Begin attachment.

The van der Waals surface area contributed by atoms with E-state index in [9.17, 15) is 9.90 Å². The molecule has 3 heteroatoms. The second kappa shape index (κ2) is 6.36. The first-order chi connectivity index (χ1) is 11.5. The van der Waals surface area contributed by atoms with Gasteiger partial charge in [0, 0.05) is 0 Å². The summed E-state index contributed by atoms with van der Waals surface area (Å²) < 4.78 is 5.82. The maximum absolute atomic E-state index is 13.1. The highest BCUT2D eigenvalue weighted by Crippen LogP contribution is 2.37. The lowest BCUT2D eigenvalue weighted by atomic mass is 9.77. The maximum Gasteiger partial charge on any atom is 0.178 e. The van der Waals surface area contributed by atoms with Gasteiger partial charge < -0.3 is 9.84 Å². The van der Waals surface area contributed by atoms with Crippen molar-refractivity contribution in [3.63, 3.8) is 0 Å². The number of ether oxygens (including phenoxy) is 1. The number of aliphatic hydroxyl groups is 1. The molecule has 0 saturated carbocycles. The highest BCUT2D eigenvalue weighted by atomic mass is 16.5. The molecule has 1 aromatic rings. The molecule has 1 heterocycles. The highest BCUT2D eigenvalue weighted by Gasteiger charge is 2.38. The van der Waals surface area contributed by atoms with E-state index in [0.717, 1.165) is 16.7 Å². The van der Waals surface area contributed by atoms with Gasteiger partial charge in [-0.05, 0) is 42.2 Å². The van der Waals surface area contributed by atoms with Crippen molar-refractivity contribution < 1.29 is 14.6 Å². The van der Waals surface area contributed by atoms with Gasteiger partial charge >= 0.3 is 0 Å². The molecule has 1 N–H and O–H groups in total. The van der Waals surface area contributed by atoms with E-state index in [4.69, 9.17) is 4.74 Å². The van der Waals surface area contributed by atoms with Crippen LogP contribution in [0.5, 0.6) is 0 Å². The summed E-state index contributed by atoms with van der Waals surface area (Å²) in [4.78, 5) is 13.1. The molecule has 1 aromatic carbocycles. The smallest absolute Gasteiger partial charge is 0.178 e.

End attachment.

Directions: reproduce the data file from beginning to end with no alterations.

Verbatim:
The van der Waals surface area contributed by atoms with E-state index in [9.17, 15) is 9.90 Å². The molecule has 3 heteroatoms. The second kappa shape index (κ2) is 6.36. The first-order chi connectivity index (χ1) is 11.5. The van der Waals surface area contributed by atoms with Gasteiger partial charge in [0, 0.05) is 0 Å². The summed E-state index contributed by atoms with van der Waals surface area (Å²) < 4.78 is 5.82. The maximum absolute atomic E-state index is 13.1. The highest BCUT2D eigenvalue weighted by Crippen LogP contribution is 2.37. The lowest BCUT2D eigenvalue weighted by atomic mass is 9.77. The maximum Gasteiger partial charge on any atom is 0.178 e. The van der Waals surface area contributed by atoms with Gasteiger partial charge < -0.3 is 9.84 Å². The van der Waals surface area contributed by atoms with Crippen molar-refractivity contribution in [3.63, 3.8) is 0 Å². The number of ether oxygens (including phenoxy) is 1. The number of aliphatic hydroxyl groups is 1. The molecule has 0 saturated carbocycles. The highest BCUT2D eigenvalue weighted by atomic mass is 16.5. The molecule has 1 aromatic rings. The molecule has 1 heterocycles. The highest BCUT2D eigenvalue weighted by Gasteiger charge is 2.38. The van der Waals surface area contributed by atoms with E-state index in [0.717, 1.165) is 16.7 Å². The van der Waals surface area contributed by atoms with Gasteiger partial charge in [-0.05, 0) is 42.2 Å². The van der Waals surface area contributed by atoms with Crippen molar-refractivity contribution < 1.29 is 14.6 Å². The van der Waals surface area contributed by atoms with Gasteiger partial charge >= 0.3 is 0 Å². The molecule has 1 N–H and O–H groups in total. The van der Waals surface area contributed by atoms with E-state index in [4.69, 9.17) is 4.74 Å². The van der Waals surface area contributed by atoms with Crippen LogP contribution in [0.5, 0.6) is 0 Å². The summed E-state index contributed by atoms with van der Waals surface area (Å²) in [4.78, 5) is 13.1. The molecule has 1 aromatic carbocycles. The smallest absolute Gasteiger partial charge is 0.178 e.